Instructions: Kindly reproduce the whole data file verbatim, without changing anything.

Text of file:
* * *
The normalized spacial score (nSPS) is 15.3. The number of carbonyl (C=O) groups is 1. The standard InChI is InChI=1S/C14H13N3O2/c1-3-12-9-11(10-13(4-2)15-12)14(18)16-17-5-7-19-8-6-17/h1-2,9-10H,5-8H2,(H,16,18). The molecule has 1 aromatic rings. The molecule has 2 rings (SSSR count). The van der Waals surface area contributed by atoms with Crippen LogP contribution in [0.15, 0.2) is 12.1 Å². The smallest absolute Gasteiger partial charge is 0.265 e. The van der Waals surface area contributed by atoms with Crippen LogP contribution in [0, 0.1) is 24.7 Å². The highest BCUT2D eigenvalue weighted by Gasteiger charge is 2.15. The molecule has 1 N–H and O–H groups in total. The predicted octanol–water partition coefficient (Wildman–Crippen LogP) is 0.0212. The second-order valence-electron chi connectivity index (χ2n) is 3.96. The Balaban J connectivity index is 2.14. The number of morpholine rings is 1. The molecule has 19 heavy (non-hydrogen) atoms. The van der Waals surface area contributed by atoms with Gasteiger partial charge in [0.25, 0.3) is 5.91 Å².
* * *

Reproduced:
The normalized spacial score (nSPS) is 15.3. The number of carbonyl (C=O) groups is 1. The standard InChI is InChI=1S/C14H13N3O2/c1-3-12-9-11(10-13(4-2)15-12)14(18)16-17-5-7-19-8-6-17/h1-2,9-10H,5-8H2,(H,16,18). The molecule has 1 aromatic rings. The molecule has 2 rings (SSSR count). The van der Waals surface area contributed by atoms with Crippen LogP contribution in [0.15, 0.2) is 12.1 Å². The smallest absolute Gasteiger partial charge is 0.265 e. The van der Waals surface area contributed by atoms with Crippen LogP contribution in [0, 0.1) is 24.7 Å². The highest BCUT2D eigenvalue weighted by Gasteiger charge is 2.15. The molecule has 1 N–H and O–H groups in total. The predicted octanol–water partition coefficient (Wildman–Crippen LogP) is 0.0212. The second-order valence-electron chi connectivity index (χ2n) is 3.96. The Balaban J connectivity index is 2.14. The number of morpholine rings is 1. The molecule has 19 heavy (non-hydrogen) atoms. The van der Waals surface area contributed by atoms with Gasteiger partial charge in [0.25, 0.3) is 5.91 Å².